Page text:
In any planning or development of a site, the local environment must be protected. An Arboricultural Impact Assessment (AIA) is needed for a planning application covering the impact on trees from construction to after the development is complete.

There are two key impact areas to cover, which are:

  1. Below ground impact risks (including roots and soil),
  2. Above ground impact risks (including the tree trunk, canopy, branches and bark).
  3. Future property impact risks (potential issues after development has completed).

The arboricultural impact assessment report on the site will categorise trees in accordance with BS5837 Trees in relation to design, demolition and construction.

Consequently, the uses of the AIA report will ultimately produce a conclusion for an Arboricultural Method Statement

What’s included in an Arboricultural Impact Assessment?

An arboricultural impact assessment will form part of an arboricultural report from a qualified Arboriculturalist tree surveyor. They will attend the site with surveying equipment. This AIA is accompanied by the following information.

Tree Survey

A tree survey provides detailed information about the trees within the site of private or public planned development. This first stage will include above-ground impact risks of the trees specifications and their:

  • species,
  • height
  • the diameter of the trunk,
  • crown spread,
  • clearance from the ground to the lower canopy,
  • stage of life,
  • overall health in regards to disease and damage.

Furthermore, an Arboriculturalist will tag these trees for future observations and updating records.

Tree Constraints Plan

In most cases, an arboricultural tree survey will use highly specialised equipment to help draw a Tree Constraints Plan (TCP). This is the method of creating a precise and clear plan onto a topographical site survey.

This TCP contains the GPS positions, dimensions and spread of all trees in the area, plotted at the time of the tree report. Consequently, this will be used to make an informed decision on management of the trees, tree protection and preservation.

Tree Impact Plan

In this part of the report, all trees that will be impacted by future development will be listed, with help from the Tree Constraints Plan. This will also highly any areas where construction or groundworks could impact any below-ground risks. The tree impact plan will cover:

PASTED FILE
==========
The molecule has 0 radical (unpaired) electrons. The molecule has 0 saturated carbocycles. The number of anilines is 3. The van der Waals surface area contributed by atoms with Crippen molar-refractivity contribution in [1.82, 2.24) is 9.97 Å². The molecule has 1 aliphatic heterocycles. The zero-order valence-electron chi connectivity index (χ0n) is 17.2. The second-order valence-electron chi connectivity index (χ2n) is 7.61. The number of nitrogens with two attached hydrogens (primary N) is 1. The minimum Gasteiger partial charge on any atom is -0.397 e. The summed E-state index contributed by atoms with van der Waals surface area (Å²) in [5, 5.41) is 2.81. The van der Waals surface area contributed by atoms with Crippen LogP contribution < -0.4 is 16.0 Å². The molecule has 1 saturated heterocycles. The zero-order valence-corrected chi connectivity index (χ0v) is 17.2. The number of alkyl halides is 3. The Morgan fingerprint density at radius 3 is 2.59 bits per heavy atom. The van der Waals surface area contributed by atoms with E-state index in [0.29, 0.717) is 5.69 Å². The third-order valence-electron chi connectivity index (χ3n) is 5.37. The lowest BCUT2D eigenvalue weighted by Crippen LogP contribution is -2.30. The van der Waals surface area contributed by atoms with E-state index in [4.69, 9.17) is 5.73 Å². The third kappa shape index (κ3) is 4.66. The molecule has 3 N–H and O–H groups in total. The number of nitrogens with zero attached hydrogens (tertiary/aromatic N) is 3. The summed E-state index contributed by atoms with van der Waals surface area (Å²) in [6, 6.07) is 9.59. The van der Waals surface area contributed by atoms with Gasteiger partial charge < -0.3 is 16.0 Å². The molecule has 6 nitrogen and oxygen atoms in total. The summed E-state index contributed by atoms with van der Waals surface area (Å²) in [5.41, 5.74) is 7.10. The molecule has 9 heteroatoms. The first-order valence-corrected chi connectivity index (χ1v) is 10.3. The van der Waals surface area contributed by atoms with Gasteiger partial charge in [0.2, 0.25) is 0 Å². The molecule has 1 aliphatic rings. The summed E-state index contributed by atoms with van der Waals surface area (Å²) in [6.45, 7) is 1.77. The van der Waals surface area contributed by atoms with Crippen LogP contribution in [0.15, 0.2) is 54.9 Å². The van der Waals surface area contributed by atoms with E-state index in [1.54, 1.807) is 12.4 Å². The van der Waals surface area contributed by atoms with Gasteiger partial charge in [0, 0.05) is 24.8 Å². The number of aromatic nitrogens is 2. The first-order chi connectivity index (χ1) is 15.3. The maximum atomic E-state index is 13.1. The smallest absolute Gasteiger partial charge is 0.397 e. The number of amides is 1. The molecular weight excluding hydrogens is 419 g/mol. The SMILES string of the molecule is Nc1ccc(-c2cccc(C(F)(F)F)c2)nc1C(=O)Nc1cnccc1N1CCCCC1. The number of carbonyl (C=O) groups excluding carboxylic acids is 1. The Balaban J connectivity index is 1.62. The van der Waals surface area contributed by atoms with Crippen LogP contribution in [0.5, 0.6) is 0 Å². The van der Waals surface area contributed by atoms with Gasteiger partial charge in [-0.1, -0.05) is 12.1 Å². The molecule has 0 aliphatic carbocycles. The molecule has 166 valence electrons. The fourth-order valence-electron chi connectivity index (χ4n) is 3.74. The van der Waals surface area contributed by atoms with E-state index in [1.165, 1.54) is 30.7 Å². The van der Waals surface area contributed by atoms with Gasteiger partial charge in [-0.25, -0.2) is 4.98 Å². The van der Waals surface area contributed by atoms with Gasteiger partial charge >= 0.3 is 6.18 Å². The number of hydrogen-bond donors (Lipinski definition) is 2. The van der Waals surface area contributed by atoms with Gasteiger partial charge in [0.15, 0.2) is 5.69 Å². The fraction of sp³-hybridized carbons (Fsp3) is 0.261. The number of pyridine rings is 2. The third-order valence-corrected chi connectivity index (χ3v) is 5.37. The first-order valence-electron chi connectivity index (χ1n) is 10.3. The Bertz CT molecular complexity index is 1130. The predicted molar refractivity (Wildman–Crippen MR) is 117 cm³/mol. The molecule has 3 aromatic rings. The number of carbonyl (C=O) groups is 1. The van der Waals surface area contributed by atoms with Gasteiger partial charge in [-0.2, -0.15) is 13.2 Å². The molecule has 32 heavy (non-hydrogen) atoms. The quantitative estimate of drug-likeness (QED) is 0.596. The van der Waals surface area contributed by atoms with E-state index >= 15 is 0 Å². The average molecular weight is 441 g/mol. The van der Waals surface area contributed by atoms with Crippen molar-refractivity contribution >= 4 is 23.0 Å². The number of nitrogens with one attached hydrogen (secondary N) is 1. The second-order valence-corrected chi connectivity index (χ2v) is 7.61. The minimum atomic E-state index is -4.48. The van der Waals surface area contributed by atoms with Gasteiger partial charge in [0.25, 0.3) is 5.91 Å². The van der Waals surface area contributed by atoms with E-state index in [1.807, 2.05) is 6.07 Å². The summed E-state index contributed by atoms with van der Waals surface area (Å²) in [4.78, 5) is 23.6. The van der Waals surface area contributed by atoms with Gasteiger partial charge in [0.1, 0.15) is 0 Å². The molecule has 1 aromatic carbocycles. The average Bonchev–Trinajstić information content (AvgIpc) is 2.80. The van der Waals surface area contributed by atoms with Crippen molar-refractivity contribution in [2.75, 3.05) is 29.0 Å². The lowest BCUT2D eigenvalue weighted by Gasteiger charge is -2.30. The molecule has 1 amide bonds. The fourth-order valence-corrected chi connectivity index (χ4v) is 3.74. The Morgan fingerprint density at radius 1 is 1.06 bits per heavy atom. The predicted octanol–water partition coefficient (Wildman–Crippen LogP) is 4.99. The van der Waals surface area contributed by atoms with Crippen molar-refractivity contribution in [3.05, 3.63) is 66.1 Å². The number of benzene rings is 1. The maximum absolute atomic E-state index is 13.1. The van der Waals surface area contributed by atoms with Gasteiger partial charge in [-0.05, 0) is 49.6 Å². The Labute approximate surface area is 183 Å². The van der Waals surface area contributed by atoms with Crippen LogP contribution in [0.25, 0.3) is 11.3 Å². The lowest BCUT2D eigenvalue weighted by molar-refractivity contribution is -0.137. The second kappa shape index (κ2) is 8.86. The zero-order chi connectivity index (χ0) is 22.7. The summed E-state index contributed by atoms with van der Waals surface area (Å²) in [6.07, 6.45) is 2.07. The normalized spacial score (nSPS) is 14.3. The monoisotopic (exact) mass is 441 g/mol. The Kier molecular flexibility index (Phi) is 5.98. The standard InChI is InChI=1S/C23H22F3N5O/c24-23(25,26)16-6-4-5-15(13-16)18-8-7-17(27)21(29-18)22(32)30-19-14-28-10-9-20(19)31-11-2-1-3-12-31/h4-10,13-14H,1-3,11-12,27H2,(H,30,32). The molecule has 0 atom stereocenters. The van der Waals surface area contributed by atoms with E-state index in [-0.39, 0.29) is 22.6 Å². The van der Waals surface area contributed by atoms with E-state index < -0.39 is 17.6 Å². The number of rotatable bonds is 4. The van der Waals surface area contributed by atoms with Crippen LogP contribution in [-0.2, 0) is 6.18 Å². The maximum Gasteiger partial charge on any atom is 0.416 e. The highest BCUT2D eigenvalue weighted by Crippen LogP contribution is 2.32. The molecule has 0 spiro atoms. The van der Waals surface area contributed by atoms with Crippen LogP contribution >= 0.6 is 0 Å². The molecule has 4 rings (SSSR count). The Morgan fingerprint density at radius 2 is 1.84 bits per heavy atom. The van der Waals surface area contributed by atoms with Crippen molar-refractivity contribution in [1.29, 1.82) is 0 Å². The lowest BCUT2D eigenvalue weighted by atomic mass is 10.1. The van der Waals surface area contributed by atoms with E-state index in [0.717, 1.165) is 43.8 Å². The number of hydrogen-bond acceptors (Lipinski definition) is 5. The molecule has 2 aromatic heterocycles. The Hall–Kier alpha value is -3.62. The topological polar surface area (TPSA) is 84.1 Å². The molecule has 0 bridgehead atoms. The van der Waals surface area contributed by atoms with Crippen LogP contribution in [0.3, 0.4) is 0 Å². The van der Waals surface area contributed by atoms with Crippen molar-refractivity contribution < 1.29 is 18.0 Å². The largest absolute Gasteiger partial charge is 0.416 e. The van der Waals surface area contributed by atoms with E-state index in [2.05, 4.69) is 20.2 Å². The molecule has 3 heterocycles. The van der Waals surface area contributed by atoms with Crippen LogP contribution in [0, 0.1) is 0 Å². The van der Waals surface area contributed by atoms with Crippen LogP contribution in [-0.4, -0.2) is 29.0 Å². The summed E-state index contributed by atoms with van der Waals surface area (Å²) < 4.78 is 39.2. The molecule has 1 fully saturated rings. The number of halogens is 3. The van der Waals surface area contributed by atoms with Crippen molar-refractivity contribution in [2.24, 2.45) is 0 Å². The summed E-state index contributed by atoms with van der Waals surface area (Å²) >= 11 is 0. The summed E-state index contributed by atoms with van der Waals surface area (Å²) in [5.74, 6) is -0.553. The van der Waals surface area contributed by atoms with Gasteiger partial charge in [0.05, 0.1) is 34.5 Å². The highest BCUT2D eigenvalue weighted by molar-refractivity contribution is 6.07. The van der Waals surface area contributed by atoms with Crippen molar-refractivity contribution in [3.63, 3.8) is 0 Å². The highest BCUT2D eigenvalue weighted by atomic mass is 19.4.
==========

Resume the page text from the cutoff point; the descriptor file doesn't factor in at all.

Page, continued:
• Trees suitable for retention
  • Trees to be removed
  • Trees to be pruned
  • Tree loss evaluation
  • Tree protection
  • Shading
  • Direct Damage
  • Root Protection Areas

Conclusion of the Arboricultural Method Statement

Finally, an Arboricultural Method Statement will detail how to manage the impact of construction and development on the trees. In the tree surgeon industry, it’s basically a plan of action to avoid damage to the crown or roots of the protected trees.

Furthermore, local authorities expect all Arboricultural Method Statements to be completed in accordance with BS5837. All identified tree work will also need to be carried out to BS3998.

The statement will indicate exactly when and how construction or groundwork in the area will be completed. To protect trees this will usually detail the:

  • banning of the use of diggers in tree protection zones,
  • installation of protective fencing,
  • use of above-ground boarding to avoid soil compacting,
  • routes of heavy machinery through a site,
  • locations of chemical storage and fires,
  • landscaping methods after construction.

It’s extremely important the Arboricultural Method Statement addresses all data collected in the tree survey, tree constraints plan and Arboricultural Impact Assessment  – to avoid a future development plan being rejected by its local authority.

Using the Arboricultural Impact Assessment for future landscaping

In fact, most of the Arboricultural tree survey can be used after construction has been completed for tree management purposes.

The trees, both old and new, will require monitoring to ensure there is no risk to the public or property. The data will help identify the need for a crown reduction, crown raising or tree pollarding.

In the long term, it is always best to contract an arborist for future tree management and tree care. By monitoring and keeping the tree survey up to date it, the risks to protected trees, public and property are kept highly manageable.

Arboricultural Impact Assessment screenshot

Tree Constraints Plan in Norwich


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